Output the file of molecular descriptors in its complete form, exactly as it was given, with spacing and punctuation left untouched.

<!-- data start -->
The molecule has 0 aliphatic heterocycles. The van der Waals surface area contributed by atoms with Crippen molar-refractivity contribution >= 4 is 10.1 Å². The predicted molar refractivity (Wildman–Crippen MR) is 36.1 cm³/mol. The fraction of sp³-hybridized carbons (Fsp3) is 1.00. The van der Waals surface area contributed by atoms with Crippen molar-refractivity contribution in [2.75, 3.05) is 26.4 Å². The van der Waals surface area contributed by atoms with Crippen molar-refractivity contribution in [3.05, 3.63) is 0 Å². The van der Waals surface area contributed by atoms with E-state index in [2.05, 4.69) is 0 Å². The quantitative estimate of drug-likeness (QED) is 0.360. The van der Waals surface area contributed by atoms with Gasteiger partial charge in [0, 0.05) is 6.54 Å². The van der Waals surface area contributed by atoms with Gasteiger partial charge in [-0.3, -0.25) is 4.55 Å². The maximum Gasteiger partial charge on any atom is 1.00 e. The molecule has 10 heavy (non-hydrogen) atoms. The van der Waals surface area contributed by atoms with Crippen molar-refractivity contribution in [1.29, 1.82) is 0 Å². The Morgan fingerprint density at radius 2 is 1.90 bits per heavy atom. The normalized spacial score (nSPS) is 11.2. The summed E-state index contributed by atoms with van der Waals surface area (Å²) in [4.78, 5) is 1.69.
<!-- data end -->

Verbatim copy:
The molecule has 0 aliphatic heterocycles. The van der Waals surface area contributed by atoms with Crippen molar-refractivity contribution >= 4 is 10.1 Å². The predicted molar refractivity (Wildman–Crippen MR) is 36.1 cm³/mol. The fraction of sp³-hybridized carbons (Fsp3) is 1.00. The van der Waals surface area contributed by atoms with Crippen molar-refractivity contribution in [2.75, 3.05) is 26.4 Å². The van der Waals surface area contributed by atoms with Crippen molar-refractivity contribution in [3.05, 3.63) is 0 Å². The van der Waals surface area contributed by atoms with E-state index in [2.05, 4.69) is 0 Å². The quantitative estimate of drug-likeness (QED) is 0.360. The van der Waals surface area contributed by atoms with Gasteiger partial charge in [0, 0.05) is 6.54 Å². The van der Waals surface area contributed by atoms with Gasteiger partial charge in [-0.3, -0.25) is 4.55 Å². The maximum Gasteiger partial charge on any atom is 1.00 e. The molecule has 10 heavy (non-hydrogen) atoms. The van der Waals surface area contributed by atoms with Crippen molar-refractivity contribution in [1.29, 1.82) is 0 Å². The Morgan fingerprint density at radius 2 is 1.90 bits per heavy atom. The normalized spacial score (nSPS) is 11.2. The summed E-state index contributed by atoms with van der Waals surface area (Å²) in [4.78, 5) is 1.69.